|Posted by Lewisham Gardens on June 7, 2012 at 3:15 PM|
Thames Water has said it could lift its hosepipe ban sooner than expected after wet weather cut the risk of drought. The company, which serves 8.8 million customers in London and the Thames Valley area, said it no longer expected to keep the ban through to the autumn.
Seven water firms across southern and eastern England brought in restrictions in April after two dry winters. But the bans were inevitably followed by record rainfall across the UK in April and more in May. The latest drought briefing from the Environment Agency said the wet weather had significantly reduced the risk of drought and widespread water restrictions this summer. River levels and reservoir stocks have improved significantly and further water restrictions for the public and businesses are unlikely.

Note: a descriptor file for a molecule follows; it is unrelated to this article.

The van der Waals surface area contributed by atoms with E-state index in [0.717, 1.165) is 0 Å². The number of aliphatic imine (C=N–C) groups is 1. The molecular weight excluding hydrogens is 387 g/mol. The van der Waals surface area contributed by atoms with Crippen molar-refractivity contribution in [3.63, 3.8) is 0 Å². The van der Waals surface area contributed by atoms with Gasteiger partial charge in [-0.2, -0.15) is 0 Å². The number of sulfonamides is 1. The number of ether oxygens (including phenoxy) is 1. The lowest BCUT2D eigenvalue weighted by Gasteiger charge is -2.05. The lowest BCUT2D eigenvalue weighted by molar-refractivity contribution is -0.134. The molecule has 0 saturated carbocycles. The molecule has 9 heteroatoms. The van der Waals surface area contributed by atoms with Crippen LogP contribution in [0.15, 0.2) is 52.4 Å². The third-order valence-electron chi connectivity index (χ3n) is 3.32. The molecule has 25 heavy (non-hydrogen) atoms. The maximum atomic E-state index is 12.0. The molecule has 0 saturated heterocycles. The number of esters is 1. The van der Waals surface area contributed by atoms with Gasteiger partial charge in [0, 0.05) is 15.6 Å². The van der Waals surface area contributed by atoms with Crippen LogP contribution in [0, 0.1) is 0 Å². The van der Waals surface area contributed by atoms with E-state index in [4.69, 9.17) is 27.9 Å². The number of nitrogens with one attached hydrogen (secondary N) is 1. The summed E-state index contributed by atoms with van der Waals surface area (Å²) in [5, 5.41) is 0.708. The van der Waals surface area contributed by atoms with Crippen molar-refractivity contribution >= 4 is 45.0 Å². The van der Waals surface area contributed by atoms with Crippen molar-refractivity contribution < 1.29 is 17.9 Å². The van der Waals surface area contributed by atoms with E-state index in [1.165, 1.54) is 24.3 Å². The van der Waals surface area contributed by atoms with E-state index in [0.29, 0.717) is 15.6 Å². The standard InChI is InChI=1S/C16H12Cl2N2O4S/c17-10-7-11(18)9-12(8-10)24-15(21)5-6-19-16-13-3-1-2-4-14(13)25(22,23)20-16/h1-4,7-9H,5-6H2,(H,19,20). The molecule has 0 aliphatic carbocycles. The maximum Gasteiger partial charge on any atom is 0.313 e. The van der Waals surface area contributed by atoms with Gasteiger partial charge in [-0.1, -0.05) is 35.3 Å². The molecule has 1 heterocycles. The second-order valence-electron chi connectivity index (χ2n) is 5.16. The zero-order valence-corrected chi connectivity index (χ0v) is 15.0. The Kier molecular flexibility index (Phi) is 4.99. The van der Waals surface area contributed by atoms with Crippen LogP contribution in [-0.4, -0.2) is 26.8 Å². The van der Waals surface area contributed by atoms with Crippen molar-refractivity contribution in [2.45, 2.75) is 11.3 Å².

In addition, groundwater levels are still well below normal in some areas and are unlikely to improve before the winter. Some areas need as much as 140% of long-term average rainfall this winter to fully recover. Companies which take most of their water from underground are likely to have to keep bans in place for longer as groundwater levels remain low. South East Water, Sutton and East Surrey Water, Veolia Water Central and Veolia Water Southeast have confirmed their hosepipe bans remain in place.